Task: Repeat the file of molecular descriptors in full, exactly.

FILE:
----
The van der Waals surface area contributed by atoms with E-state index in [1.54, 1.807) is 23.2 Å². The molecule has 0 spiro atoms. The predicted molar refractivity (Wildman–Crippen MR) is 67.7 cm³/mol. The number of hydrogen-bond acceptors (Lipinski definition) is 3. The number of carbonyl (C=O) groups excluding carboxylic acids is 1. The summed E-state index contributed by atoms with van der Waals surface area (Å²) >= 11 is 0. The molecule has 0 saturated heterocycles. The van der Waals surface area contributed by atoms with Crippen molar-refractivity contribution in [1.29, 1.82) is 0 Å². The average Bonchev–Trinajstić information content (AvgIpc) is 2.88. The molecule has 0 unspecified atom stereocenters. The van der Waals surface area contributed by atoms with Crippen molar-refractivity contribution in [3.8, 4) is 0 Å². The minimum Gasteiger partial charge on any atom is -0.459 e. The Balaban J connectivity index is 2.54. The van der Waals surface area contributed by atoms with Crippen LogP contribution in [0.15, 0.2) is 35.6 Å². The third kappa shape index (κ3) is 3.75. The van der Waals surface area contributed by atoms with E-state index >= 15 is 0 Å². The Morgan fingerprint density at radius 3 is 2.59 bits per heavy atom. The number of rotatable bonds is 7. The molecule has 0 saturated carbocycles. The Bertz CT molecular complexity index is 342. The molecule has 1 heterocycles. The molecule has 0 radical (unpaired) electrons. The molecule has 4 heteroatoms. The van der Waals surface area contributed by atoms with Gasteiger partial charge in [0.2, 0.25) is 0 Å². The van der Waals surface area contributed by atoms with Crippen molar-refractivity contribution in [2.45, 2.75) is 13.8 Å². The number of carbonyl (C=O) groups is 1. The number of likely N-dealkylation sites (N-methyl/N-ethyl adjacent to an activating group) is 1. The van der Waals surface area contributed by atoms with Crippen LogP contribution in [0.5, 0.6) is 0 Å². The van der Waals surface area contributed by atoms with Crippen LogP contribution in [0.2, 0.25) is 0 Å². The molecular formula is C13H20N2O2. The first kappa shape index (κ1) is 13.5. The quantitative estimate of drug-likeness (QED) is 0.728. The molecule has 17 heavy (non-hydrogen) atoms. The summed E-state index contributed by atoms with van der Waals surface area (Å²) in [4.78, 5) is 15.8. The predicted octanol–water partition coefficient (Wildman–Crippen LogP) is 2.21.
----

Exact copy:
The van der Waals surface area contributed by atoms with E-state index in [1.54, 1.807) is 23.2 Å². The molecule has 0 spiro atoms. The predicted molar refractivity (Wildman–Crippen MR) is 67.7 cm³/mol. The number of hydrogen-bond acceptors (Lipinski definition) is 3. The number of carbonyl (C=O) groups excluding carboxylic acids is 1. The summed E-state index contributed by atoms with van der Waals surface area (Å²) >= 11 is 0. The molecule has 0 saturated heterocycles. The van der Waals surface area contributed by atoms with Crippen molar-refractivity contribution in [1.29, 1.82) is 0 Å². The average Bonchev–Trinajstić information content (AvgIpc) is 2.88. The molecule has 0 unspecified atom stereocenters. The van der Waals surface area contributed by atoms with Crippen molar-refractivity contribution in [3.8, 4) is 0 Å². The minimum Gasteiger partial charge on any atom is -0.459 e. The Balaban J connectivity index is 2.54. The van der Waals surface area contributed by atoms with Crippen LogP contribution in [0.15, 0.2) is 35.6 Å². The third kappa shape index (κ3) is 3.75. The van der Waals surface area contributed by atoms with E-state index >= 15 is 0 Å². The Morgan fingerprint density at radius 3 is 2.59 bits per heavy atom. The number of rotatable bonds is 7. The molecule has 0 saturated carbocycles. The Bertz CT molecular complexity index is 342. The molecule has 1 heterocycles. The molecule has 0 radical (unpaired) electrons. The molecule has 4 heteroatoms. The van der Waals surface area contributed by atoms with Gasteiger partial charge in [0.2, 0.25) is 0 Å². The van der Waals surface area contributed by atoms with Crippen molar-refractivity contribution in [2.45, 2.75) is 13.8 Å². The number of carbonyl (C=O) groups is 1. The number of likely N-dealkylation sites (N-methyl/N-ethyl adjacent to an activating group) is 1. The van der Waals surface area contributed by atoms with Crippen LogP contribution in [0.5, 0.6) is 0 Å². The van der Waals surface area contributed by atoms with Crippen LogP contribution in [0.2, 0.25) is 0 Å². The molecular formula is C13H20N2O2. The first kappa shape index (κ1) is 13.5. The quantitative estimate of drug-likeness (QED) is 0.728. The molecule has 17 heavy (non-hydrogen) atoms. The summed E-state index contributed by atoms with van der Waals surface area (Å²) in [4.78, 5) is 15.8. The predicted octanol–water partition coefficient (Wildman–Crippen LogP) is 2.21.